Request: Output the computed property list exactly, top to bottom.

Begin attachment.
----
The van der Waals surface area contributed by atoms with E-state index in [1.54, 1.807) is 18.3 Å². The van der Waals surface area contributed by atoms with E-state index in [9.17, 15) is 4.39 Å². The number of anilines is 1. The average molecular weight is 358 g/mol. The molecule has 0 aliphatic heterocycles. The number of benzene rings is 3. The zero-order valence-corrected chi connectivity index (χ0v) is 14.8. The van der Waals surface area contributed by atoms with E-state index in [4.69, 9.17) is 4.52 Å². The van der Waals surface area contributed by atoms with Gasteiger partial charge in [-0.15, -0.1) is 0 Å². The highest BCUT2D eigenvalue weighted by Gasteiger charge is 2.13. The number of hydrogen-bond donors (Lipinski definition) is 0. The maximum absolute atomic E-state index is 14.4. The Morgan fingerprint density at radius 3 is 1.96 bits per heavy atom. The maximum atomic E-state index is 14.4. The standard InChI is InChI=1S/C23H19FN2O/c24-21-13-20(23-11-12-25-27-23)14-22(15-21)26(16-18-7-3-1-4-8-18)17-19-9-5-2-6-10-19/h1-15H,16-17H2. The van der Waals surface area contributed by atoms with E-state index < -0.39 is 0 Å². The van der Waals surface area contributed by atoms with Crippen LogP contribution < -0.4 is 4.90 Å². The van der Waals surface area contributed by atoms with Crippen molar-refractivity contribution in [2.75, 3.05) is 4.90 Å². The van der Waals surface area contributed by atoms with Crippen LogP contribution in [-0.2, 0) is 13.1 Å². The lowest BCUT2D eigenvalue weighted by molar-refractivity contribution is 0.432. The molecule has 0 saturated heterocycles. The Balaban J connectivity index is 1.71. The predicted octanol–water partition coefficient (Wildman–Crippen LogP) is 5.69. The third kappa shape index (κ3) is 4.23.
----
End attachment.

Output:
The van der Waals surface area contributed by atoms with E-state index in [1.54, 1.807) is 18.3 Å². The van der Waals surface area contributed by atoms with E-state index in [9.17, 15) is 4.39 Å². The number of anilines is 1. The average molecular weight is 358 g/mol. The molecule has 0 aliphatic heterocycles. The number of benzene rings is 3. The zero-order valence-corrected chi connectivity index (χ0v) is 14.8. The van der Waals surface area contributed by atoms with E-state index in [4.69, 9.17) is 4.52 Å². The van der Waals surface area contributed by atoms with Gasteiger partial charge in [-0.15, -0.1) is 0 Å². The highest BCUT2D eigenvalue weighted by Gasteiger charge is 2.13. The number of hydrogen-bond donors (Lipinski definition) is 0. The maximum absolute atomic E-state index is 14.4. The Morgan fingerprint density at radius 3 is 1.96 bits per heavy atom. The maximum atomic E-state index is 14.4. The standard InChI is InChI=1S/C23H19FN2O/c24-21-13-20(23-11-12-25-27-23)14-22(15-21)26(16-18-7-3-1-4-8-18)17-19-9-5-2-6-10-19/h1-15H,16-17H2. The van der Waals surface area contributed by atoms with E-state index < -0.39 is 0 Å². The van der Waals surface area contributed by atoms with Crippen LogP contribution < -0.4 is 4.90 Å². The van der Waals surface area contributed by atoms with Crippen molar-refractivity contribution in [2.75, 3.05) is 4.90 Å². The van der Waals surface area contributed by atoms with Crippen LogP contribution in [-0.2, 0) is 13.1 Å². The lowest BCUT2D eigenvalue weighted by molar-refractivity contribution is 0.432. The molecule has 0 saturated heterocycles. The Balaban J connectivity index is 1.71. The predicted octanol–water partition coefficient (Wildman–Crippen LogP) is 5.69. The third kappa shape index (κ3) is 4.23.